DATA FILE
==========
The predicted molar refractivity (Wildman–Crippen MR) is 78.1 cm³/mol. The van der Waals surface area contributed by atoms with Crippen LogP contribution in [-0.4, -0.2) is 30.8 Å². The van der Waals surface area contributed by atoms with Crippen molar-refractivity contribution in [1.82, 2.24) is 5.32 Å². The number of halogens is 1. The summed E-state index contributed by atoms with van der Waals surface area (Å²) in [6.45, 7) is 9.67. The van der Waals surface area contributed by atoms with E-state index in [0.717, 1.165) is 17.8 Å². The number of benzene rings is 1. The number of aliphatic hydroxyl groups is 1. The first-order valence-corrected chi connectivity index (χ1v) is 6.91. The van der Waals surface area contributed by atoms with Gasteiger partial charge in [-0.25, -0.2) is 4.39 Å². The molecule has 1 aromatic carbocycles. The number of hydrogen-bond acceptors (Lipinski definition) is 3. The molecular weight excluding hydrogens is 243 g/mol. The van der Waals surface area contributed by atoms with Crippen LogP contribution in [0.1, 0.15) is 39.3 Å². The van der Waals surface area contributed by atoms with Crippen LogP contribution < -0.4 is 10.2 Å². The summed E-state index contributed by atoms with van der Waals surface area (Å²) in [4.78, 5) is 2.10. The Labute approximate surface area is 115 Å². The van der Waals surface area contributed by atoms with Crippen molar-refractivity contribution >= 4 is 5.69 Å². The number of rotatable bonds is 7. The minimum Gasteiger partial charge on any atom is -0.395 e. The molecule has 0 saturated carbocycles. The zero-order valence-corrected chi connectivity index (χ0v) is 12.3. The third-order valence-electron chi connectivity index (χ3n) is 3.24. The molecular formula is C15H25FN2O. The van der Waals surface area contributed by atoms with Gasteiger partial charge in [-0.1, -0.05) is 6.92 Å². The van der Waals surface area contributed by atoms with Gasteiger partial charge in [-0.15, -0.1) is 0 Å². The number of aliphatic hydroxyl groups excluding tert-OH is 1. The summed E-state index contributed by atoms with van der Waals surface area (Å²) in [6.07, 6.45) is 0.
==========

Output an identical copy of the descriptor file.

The predicted molar refractivity (Wildman–Crippen MR) is 78.1 cm³/mol. The van der Waals surface area contributed by atoms with Crippen LogP contribution in [-0.4, -0.2) is 30.8 Å². The van der Waals surface area contributed by atoms with Crippen molar-refractivity contribution in [1.82, 2.24) is 5.32 Å². The number of halogens is 1. The summed E-state index contributed by atoms with van der Waals surface area (Å²) in [6.45, 7) is 9.67. The van der Waals surface area contributed by atoms with E-state index in [0.717, 1.165) is 17.8 Å². The number of benzene rings is 1. The number of aliphatic hydroxyl groups is 1. The first-order valence-corrected chi connectivity index (χ1v) is 6.91. The van der Waals surface area contributed by atoms with Gasteiger partial charge in [-0.25, -0.2) is 4.39 Å². The molecule has 1 aromatic carbocycles. The number of hydrogen-bond acceptors (Lipinski definition) is 3. The molecular weight excluding hydrogens is 243 g/mol. The van der Waals surface area contributed by atoms with Crippen LogP contribution in [0.1, 0.15) is 39.3 Å². The van der Waals surface area contributed by atoms with Crippen LogP contribution < -0.4 is 10.2 Å². The summed E-state index contributed by atoms with van der Waals surface area (Å²) in [4.78, 5) is 2.10. The Labute approximate surface area is 115 Å². The van der Waals surface area contributed by atoms with Crippen molar-refractivity contribution >= 4 is 5.69 Å². The number of rotatable bonds is 7. The minimum Gasteiger partial charge on any atom is -0.395 e. The molecule has 0 saturated carbocycles. The zero-order valence-corrected chi connectivity index (χ0v) is 12.3. The third-order valence-electron chi connectivity index (χ3n) is 3.24. The molecular formula is C15H25FN2O. The van der Waals surface area contributed by atoms with Gasteiger partial charge in [-0.1, -0.05) is 6.92 Å². The van der Waals surface area contributed by atoms with Gasteiger partial charge in [-0.15, -0.1) is 0 Å². The number of aliphatic hydroxyl groups excluding tert-OH is 1. The summed E-state index contributed by atoms with van der Waals surface area (Å²) in [6.07, 6.45) is 0.